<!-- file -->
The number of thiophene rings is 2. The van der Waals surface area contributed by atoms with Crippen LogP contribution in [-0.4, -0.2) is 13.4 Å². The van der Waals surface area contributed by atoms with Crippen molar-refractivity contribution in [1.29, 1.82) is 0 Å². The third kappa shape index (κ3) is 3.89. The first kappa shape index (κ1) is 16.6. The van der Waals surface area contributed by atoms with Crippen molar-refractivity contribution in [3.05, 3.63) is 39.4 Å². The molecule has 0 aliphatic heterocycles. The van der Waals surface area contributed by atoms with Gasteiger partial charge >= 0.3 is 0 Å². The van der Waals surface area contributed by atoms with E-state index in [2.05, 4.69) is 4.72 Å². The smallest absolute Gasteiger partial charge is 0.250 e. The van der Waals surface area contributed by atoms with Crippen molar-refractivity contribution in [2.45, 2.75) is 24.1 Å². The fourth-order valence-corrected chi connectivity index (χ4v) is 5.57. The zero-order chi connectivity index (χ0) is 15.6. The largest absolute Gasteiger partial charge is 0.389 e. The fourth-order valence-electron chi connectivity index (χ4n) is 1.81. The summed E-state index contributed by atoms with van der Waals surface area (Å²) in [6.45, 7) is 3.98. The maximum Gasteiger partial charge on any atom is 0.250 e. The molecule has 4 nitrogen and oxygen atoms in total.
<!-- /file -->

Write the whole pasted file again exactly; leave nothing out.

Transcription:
The number of thiophene rings is 2. The van der Waals surface area contributed by atoms with Crippen LogP contribution in [-0.4, -0.2) is 13.4 Å². The van der Waals surface area contributed by atoms with Crippen molar-refractivity contribution in [1.29, 1.82) is 0 Å². The third kappa shape index (κ3) is 3.89. The first kappa shape index (κ1) is 16.6. The van der Waals surface area contributed by atoms with Crippen molar-refractivity contribution in [3.05, 3.63) is 39.4 Å². The molecule has 0 aliphatic heterocycles. The van der Waals surface area contributed by atoms with Gasteiger partial charge >= 0.3 is 0 Å². The van der Waals surface area contributed by atoms with E-state index in [2.05, 4.69) is 4.72 Å². The smallest absolute Gasteiger partial charge is 0.250 e. The van der Waals surface area contributed by atoms with Crippen molar-refractivity contribution in [2.45, 2.75) is 24.1 Å². The fourth-order valence-corrected chi connectivity index (χ4v) is 5.57. The zero-order chi connectivity index (χ0) is 15.6. The largest absolute Gasteiger partial charge is 0.389 e. The fourth-order valence-electron chi connectivity index (χ4n) is 1.81. The summed E-state index contributed by atoms with van der Waals surface area (Å²) in [6.45, 7) is 3.98. The maximum Gasteiger partial charge on any atom is 0.250 e. The molecule has 4 nitrogen and oxygen atoms in total.